The loss of judgement equates to the loss of ability to make common sense (i.e. sense that is commonly held between people) judgements and, as such, is a threat to the lasting, durable, common nature of our society. Political culture means that we make a judgement to embrace a common truth, not because it’s true, but because it is who we are, and it unites us as a people (see Chapter 7 Truth and Politics). Politics for Arendt is not about truth, but about opinions and judgements. The crisis in political culture is when we put truth above friendship, above commonality, above respect. Politics requires fidelity to friendship over truth. Today we often see that both sides in a political argument claim they are speaking the truth, when actually they are arguing over judgements about opinion.  Opinions are not truth. Certain opinions over time can become common sense in a political society. They are not true in a logical sense, but become common truths in our world. Arendt calls these prejudices, which can sometimes be taken as a political truth.

“Culture and politics, then, belong together because it is not knowledge or truth which is at stake, but rather judgment and decision, the judicious exchange of opinion about the sphere of public life and the common world, and the decision what manner of action is to be taken in it, as well as how it is to look henceforth, what kind of things are to appear in it.” (p. 219/20)

Hannah Arendt’s concern is with worldliness; to give the world lasting durability. She places value on worldliness because there is a certain humanity to a world that is immortal. Part of what it means to be human is to belong to a world in which you can act in public in ways that matter. The crisis in culture matters. Culture is those goods that all of us come to recognise as worth preserving. The rise of mass society and multi-cultural society makes this process harder, politically and socially, and may well no longer be possible.

As with all the chapters in this book, this has been a fascinating chapter to engage with and think about. The irony ….  that I am reading a translation of Hannah Arendt’s book, that I watched the film Hannah Arendt, directed by Margarethe von Trotta last weekend, and that I have found the Hannah Arendt Center for Politics and Humanities at Bard College video discussion on this chapter very thought provoking …. is not lost on me! I have relied on resources other than Arendt’s original work to engage with her ideas, the very action that she claims is leading to a crisis in culture.

References

To write this post I have drawn heavily on the following sources. The freely accessible video presentations and discussions produced by the Hannah Arendt Center for Politics and Humanities at Bard College, have been very helpful, thanks to Roger Berkowitz .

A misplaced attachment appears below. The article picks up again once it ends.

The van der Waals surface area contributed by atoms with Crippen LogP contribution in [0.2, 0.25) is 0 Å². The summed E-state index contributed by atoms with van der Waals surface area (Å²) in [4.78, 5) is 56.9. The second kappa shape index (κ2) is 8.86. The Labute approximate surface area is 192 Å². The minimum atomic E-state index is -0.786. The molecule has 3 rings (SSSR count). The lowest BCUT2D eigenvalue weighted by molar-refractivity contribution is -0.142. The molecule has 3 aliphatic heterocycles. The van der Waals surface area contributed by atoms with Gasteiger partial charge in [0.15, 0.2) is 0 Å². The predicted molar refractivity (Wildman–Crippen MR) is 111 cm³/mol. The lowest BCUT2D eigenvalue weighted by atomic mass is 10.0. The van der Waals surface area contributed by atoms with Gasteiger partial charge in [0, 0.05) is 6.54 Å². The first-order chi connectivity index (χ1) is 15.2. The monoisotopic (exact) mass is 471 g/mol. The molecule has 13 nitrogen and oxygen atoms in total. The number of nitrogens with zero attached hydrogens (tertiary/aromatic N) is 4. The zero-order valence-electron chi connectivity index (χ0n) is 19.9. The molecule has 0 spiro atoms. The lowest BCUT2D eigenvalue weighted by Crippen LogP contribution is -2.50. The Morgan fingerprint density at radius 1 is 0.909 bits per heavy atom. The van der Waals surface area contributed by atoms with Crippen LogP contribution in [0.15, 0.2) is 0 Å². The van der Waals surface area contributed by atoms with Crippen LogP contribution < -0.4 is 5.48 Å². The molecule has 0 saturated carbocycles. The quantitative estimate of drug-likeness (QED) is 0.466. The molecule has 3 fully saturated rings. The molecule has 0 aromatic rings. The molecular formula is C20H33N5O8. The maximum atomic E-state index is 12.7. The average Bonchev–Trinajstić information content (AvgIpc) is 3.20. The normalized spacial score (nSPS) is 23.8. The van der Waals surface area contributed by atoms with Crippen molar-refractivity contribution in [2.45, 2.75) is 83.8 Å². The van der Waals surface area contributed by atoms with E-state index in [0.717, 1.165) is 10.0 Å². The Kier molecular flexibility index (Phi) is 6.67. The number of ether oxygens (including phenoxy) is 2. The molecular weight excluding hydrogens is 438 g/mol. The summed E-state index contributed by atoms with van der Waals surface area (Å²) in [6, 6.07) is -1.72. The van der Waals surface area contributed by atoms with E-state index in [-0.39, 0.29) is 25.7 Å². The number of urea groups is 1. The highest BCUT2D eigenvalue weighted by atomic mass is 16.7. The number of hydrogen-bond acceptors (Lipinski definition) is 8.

• Arendt, H. (1961). Between Past and Future. Penguin Classics

Source of image: https://www.alejandradeargos.com/index.php/en/artp/41817-hannah-arendt-20th-century

On Politics and Plagues. What can literature do for us?

Like many others during this time, I have turned to literature to try and gain deeper insights into the times we are living through and, in particular, the COVID-19 pandemic. I know I am not alone in reading Albert Camus’, The Plague. Early in the lockdown Stephen Downes linked to a post about it in his newsletter, OLDaily, which contained this video

The Plague was also the first fiction choice for the online platform Quillette’s Quarantine Book Club, where it generated a lot of interesting discussion.

Two other books that have informed my thinking at this time are Iain McGilchrist’s The Master and His Emissary. The Divided Brain and the Making of the Western World (which I have slowly and carefully re-read, whilst making extensive notes), and William Ophuls’ Immoderate Greatness: Why Civilizations Fail.

The question of what can literature (in the broader context of the humanities) do for us at times like this, was discussed by Professor Sarah Churchwell, Dr Kate Kirkpatrick and Professor Lyndsey Stonebridge in an excellent online conversation ‘On Politics and Plagues’ at the end of last month. This was organised by the School of Advanced Study, University of London, as a precursor to the Being Human Festival, due to take place on November 12-22nd November.